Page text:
Varicose veins affect up to 30 million U.S. adults. And while some think they’re minor cosmetic issues, they can be itchy and even painful. Those who have these bulging veins may even feel a burning sensation in their legs.
Worse, researchers found that varicose veins can increase risks of deep-vein thrombosis! DVT, which occurs when a clot forms within the deeper veins found in the legs, can be deadly. In fact, the CDC estimates that this vein disease claims up to 100,000 lives every year.
That said, it’s time you pay more attention to your vein health, especially if you have varicose veins. And it all starts with finding a vein doctor and clinic you can trust.
We’ll show you exactly how to do that, so be sure to keep reading!
1. Know Who Your Vein Doctors Are
Vein doctors can be a “phlebologist”, a “vein specialist”, or a “vascular surgeon”. Know the difference to help you choose the right doctor for your specific vein condition.
Any doctor who had a residency under the American Board of Medical Specialties (ABMS) can call themselves a phlebologist. But while they specialize in vein treatment, they haven’t undergone specialized training. As such, they may not have the qualifications to perform vein surgery.
That said, most phlebologists treat superficial veins, like varicose and spider veins.
Most ABMS board-certified vein specialists are cardiologists, dermatologists, and interventional radiologists. Their certification, however, is for their primary field of practice.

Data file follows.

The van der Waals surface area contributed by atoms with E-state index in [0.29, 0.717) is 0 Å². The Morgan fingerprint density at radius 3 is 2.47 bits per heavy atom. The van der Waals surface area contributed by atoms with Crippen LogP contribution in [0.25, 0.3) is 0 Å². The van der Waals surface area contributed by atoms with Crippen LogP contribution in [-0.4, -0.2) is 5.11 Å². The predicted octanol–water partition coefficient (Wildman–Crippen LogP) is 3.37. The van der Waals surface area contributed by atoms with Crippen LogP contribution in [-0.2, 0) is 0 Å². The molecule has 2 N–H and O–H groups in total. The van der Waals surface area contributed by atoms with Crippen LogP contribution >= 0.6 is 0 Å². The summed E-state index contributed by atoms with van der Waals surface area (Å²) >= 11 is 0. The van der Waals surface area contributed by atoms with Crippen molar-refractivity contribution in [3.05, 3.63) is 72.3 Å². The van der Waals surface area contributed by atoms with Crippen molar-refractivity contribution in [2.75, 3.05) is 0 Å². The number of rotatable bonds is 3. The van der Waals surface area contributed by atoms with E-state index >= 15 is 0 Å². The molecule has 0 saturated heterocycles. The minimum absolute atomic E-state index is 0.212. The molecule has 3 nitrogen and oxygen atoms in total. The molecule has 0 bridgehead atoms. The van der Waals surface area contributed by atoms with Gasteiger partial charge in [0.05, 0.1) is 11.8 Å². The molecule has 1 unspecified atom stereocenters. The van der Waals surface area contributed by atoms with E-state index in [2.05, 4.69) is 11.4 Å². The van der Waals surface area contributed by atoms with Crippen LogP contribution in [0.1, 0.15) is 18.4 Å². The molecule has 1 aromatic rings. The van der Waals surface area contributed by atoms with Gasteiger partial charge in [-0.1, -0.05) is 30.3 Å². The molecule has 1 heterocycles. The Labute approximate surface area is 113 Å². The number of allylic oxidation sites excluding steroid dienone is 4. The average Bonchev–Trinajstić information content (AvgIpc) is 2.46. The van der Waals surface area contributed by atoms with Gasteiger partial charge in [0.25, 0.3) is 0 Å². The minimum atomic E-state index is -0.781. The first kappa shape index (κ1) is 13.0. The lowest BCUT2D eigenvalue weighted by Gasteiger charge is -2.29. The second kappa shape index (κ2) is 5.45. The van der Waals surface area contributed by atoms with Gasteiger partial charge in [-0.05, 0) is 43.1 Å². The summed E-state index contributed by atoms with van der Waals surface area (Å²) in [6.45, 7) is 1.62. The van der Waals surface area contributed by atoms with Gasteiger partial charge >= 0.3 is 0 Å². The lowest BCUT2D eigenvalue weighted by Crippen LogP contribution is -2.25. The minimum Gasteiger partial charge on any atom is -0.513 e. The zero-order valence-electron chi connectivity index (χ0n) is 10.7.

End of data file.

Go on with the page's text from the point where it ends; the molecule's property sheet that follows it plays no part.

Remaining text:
Some vein specialists have completed more specialized training than phlebologists. Those who do can perform some types of vein surgery.
These are doctors who have undergone specific training for venous health. That allows them to diagnose and treat the most serious vein diseases. They’re qualified and licensed to perform both medical and operative care.
That makes vascular surgeons the best option for more severe venous diseases. But for concerns more cosmetic in nature, phlebologists and vein specialists can help.
2. Check for (and Verify) Certifications and Licensure
Before you get any treatment for vein issues, check the credentials of the doctor first. Especially if you’re undergoing vein ligation or endoscopic surgery. Again, a physician can say they’re a “phlebologist”, but that doesn’t mean you should just take their word for it.
It’s best to stick to a vein doctor board certified in vascular medicine or vascular surgery. Other good options are doctors with board certification in dermatology or internal medicine.
It’s easy to verify these details, as you can do so online through the ABMS website. You can go to this Verify Certification page to check your vein doctor’s credentials.
You can also call the ABMS to confirm the legitimacy of a doctor’s claims on board certification. Another is to check the doctor’s name on the official ABMS directory.
Make sure you check which specific vein problems the doctor treats regularly. You may also feel more at ease with a doctor who has several years of experience treating vein issues. And make sure the doctor you’ll choose has no history of malpractice!
3. Types of Diagnostic Technology Used
Ask the clinic about the technology they use when evaluating veins and arteries. Their doctors should offer — and have undergone training — for vascular ultrasound. It’s one of the most reliable methods used to analyze vein and artery health.